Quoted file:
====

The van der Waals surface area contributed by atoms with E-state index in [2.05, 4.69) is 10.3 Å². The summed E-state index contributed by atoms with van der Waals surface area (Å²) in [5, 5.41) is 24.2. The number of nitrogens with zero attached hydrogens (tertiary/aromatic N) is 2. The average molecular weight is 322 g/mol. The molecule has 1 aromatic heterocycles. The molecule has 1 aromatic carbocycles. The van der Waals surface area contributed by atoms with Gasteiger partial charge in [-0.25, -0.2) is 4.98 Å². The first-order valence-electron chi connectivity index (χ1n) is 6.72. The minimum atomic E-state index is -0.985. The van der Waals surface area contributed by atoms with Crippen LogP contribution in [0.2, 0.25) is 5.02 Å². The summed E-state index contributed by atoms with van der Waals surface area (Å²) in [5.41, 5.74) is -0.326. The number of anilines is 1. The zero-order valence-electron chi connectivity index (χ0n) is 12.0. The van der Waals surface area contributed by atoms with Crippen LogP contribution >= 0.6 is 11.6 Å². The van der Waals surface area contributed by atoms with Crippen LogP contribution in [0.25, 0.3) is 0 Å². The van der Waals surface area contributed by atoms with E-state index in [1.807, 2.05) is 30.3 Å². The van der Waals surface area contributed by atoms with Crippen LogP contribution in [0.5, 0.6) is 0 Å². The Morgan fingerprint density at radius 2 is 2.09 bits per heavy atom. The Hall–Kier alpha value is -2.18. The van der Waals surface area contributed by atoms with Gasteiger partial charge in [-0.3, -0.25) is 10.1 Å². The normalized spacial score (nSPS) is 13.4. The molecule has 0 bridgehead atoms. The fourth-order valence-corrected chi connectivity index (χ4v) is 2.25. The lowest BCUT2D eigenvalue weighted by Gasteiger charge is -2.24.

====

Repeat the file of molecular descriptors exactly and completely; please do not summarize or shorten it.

The van der Waals surface area contributed by atoms with E-state index in [2.05, 4.69) is 10.3 Å². The summed E-state index contributed by atoms with van der Waals surface area (Å²) in [5, 5.41) is 24.2. The number of nitrogens with zero attached hydrogens (tertiary/aromatic N) is 2. The average molecular weight is 322 g/mol. The molecule has 1 aromatic heterocycles. The molecule has 1 aromatic carbocycles. The van der Waals surface area contributed by atoms with Gasteiger partial charge in [-0.25, -0.2) is 4.98 Å². The first-order valence-electron chi connectivity index (χ1n) is 6.72. The minimum atomic E-state index is -0.985. The van der Waals surface area contributed by atoms with Crippen LogP contribution in [0.2, 0.25) is 5.02 Å². The summed E-state index contributed by atoms with van der Waals surface area (Å²) in [5.41, 5.74) is -0.326. The number of anilines is 1. The zero-order valence-electron chi connectivity index (χ0n) is 12.0. The van der Waals surface area contributed by atoms with Crippen LogP contribution >= 0.6 is 11.6 Å². The van der Waals surface area contributed by atoms with Crippen LogP contribution in [0.25, 0.3) is 0 Å². The van der Waals surface area contributed by atoms with E-state index in [1.807, 2.05) is 30.3 Å². The van der Waals surface area contributed by atoms with Crippen LogP contribution in [0.5, 0.6) is 0 Å². The Morgan fingerprint density at radius 2 is 2.09 bits per heavy atom. The Hall–Kier alpha value is -2.18. The van der Waals surface area contributed by atoms with Gasteiger partial charge in [-0.3, -0.25) is 10.1 Å². The normalized spacial score (nSPS) is 13.4. The molecule has 0 bridgehead atoms. The fourth-order valence-corrected chi connectivity index (χ4v) is 2.25. The lowest BCUT2D eigenvalue weighted by Gasteiger charge is -2.24.